Those who would block all Web 2.0 sites and those who would make them accessible share one important attribute: genuine concern for the students. Finding ways to communicate and work together is important. The message I would like to promote is that teaching all parties involved: students, teachers, administrators, and parents about smart and safe Internet use is the only real way to insure that our youngsters avoid the pitfalls that go along with net use.

Monday, January 29, 2007

Answering My Own Question

Yesterday I posted asking why should I even talk about blogs, wikis, etc. when they are blocked in so many schools and districts. I appreciate all the responses here and to me personally. Additionally I should go on to say that I had thought this through prior to planning the presentation. TCEA is one gathering where this topic really needs to be covered, since in many cases it is the technology director/department/specialist who plays a major role in deciding what should or should not be blocked. Only by continuing to speak out for professionals and students will we be able to bring about change. Speaking at librarians' conference is important, but to a degree is "preaching to the choir." With this group, maybe raising awareness will help wear down resistance to the types of sites that need to be accessible.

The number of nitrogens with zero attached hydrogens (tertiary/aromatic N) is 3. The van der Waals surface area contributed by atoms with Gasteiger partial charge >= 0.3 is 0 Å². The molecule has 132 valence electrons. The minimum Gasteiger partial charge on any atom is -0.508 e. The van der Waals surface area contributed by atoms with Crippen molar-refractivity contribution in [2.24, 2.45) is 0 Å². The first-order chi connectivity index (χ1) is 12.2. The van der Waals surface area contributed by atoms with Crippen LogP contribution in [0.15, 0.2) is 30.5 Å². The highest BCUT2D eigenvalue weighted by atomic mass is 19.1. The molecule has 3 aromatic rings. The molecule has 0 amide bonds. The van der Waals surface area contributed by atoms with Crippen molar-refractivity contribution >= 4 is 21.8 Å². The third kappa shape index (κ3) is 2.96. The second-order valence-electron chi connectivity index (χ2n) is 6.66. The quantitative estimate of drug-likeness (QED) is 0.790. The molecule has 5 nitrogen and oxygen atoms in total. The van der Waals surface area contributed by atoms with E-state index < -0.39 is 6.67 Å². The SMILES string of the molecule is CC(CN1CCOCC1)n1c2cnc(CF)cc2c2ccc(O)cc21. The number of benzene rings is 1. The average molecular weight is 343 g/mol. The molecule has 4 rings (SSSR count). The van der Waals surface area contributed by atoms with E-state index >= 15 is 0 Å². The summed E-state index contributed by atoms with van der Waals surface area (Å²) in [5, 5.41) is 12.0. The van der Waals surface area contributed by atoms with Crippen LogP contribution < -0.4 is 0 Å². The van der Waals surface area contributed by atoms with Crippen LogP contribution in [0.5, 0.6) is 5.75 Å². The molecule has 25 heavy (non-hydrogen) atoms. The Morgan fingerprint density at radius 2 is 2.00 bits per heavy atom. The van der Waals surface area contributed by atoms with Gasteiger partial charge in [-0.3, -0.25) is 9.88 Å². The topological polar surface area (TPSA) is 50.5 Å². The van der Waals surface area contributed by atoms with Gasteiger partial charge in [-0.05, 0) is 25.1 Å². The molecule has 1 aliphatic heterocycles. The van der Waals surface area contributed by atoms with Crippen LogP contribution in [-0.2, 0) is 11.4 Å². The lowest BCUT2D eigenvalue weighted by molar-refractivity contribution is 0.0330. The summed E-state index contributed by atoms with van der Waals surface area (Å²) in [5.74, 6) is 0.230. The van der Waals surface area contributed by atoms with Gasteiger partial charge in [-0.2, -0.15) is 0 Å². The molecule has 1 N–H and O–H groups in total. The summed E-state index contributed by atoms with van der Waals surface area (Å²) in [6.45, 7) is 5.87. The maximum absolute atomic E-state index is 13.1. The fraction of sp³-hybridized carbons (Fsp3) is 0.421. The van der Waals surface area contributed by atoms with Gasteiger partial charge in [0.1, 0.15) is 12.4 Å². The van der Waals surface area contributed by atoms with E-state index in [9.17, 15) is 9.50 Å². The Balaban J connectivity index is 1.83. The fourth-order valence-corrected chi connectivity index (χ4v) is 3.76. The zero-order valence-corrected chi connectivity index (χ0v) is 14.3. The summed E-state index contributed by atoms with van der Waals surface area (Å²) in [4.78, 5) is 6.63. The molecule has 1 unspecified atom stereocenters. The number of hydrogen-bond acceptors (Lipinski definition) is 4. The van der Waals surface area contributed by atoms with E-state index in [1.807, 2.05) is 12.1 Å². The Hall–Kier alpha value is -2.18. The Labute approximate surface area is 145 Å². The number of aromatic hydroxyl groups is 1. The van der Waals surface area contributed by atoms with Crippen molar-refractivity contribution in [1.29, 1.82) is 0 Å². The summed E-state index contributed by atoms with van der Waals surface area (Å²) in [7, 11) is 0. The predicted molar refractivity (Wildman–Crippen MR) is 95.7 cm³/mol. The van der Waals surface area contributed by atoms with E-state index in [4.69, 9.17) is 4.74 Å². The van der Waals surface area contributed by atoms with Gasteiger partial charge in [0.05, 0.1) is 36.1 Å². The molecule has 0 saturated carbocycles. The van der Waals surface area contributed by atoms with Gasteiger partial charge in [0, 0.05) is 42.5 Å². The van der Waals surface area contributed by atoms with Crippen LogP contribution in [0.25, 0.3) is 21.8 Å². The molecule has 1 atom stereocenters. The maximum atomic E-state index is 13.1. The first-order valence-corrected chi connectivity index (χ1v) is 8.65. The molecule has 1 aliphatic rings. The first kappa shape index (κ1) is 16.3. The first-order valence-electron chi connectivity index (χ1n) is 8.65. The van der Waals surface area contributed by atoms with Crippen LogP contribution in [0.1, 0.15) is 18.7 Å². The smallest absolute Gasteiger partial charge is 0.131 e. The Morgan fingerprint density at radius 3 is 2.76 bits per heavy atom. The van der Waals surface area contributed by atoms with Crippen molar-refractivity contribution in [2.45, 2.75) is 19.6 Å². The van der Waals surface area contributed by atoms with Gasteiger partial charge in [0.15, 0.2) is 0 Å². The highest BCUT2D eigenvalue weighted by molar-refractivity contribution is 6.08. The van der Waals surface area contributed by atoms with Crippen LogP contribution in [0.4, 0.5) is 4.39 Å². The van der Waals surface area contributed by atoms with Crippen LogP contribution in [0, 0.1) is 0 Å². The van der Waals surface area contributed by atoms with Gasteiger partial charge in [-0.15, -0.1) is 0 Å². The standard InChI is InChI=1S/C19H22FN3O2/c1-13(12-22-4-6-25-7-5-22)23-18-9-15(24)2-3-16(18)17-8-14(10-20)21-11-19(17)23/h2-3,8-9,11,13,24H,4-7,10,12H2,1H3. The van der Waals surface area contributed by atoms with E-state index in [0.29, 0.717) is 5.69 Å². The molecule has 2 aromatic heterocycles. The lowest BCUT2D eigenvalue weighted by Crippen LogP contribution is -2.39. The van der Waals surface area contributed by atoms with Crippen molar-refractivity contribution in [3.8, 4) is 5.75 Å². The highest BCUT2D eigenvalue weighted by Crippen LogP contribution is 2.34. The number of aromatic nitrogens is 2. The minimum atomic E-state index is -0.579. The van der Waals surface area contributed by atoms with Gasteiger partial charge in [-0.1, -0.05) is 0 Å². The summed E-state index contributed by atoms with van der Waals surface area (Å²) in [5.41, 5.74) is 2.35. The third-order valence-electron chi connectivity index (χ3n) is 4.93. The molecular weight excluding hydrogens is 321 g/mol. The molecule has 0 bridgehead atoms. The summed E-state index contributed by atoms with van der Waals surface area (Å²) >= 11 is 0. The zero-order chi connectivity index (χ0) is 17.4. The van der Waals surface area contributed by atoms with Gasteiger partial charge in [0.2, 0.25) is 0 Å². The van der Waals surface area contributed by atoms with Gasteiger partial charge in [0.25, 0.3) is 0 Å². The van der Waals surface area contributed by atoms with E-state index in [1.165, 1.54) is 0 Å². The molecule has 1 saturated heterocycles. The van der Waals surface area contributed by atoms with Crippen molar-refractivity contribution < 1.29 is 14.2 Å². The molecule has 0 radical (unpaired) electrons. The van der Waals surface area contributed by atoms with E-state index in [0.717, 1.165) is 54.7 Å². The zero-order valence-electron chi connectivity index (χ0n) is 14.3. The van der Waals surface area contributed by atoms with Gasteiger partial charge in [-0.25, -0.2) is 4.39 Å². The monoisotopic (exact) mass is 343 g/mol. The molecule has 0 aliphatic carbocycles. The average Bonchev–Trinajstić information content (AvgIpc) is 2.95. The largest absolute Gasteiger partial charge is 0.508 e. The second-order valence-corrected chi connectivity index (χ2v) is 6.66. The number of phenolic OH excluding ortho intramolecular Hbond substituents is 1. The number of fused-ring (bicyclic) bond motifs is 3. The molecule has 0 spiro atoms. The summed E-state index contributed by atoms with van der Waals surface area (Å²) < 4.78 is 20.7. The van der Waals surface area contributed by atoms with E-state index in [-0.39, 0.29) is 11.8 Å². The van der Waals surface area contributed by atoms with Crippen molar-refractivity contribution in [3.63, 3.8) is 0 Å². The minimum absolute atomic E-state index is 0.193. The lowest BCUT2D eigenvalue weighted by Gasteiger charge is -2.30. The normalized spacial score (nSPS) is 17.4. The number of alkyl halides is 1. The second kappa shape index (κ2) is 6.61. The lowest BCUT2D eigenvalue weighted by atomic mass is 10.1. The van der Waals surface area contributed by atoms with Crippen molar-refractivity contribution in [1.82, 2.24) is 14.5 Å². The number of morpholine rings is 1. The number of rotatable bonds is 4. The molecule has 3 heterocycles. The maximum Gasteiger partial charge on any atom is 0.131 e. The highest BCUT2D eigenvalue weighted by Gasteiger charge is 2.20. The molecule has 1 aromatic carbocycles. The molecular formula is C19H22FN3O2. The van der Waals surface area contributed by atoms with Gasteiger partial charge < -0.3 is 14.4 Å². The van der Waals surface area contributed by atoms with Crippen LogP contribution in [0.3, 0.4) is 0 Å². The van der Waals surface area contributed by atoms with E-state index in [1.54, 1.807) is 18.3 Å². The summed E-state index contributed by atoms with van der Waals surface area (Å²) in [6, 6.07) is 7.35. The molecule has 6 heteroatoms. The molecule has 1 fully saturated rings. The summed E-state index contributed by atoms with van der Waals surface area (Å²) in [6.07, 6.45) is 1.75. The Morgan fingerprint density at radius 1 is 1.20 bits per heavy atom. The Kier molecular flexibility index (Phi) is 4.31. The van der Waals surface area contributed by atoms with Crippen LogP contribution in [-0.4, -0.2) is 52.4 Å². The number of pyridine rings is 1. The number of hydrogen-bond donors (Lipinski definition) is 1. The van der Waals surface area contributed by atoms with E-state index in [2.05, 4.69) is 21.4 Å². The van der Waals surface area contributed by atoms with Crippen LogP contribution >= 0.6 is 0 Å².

I want to talk a little more about this topic tomorrow but thought I would express one thought tonight. If your school/district is not allowing Web 2.0 sites, the first recourse is a technology committee. I recently wrote an article which is in this month's School Library Journal, about restrictions to web access above and beyond filters--things like limiting time on sites, being very rigid and strict about only allowing online access for assigned projects, over-blocking, forbidding use of search engines, allowing access only to sites on an approved list, and other constraints. For this article I asked listserv members who had gained improved access how that was attained. In every single instance, the respondents named technology committee membership as key. So get on the committee and if there is not one, campaign to get one started!

Sunday, January 28, 2007

Why Even Talk About Blogs, Wikis, Web 2.0?

I am preparing for a presentation week after next at TCEA, Texas Computer Educators' Association. I will be touting exciting Web 2.0 sites and other great online resources. While I look forward to talking about all these great services, I am suffering from a sense of futility. Why talk about this topic? So many attendees and even more of their unrepresented colleagues who cannot get support to attend the conference have no access to anything that offers Web 2.0 features. In a recent district where I presented, I could not even use my university's online databases. Getting to any blog was out of the question. I know all the well that this is the norm, not the exception. I would love comments from people who have experience in overcoming the roadblocks to creative teaching with technology that are so common in the restrictive environments existing in so many schools. If you have been able to make progress and gain access that has improved your ability to access online resources, I would love to hear your stories. What suggestions can I offer to attendees regarding ways to make things better at their schools?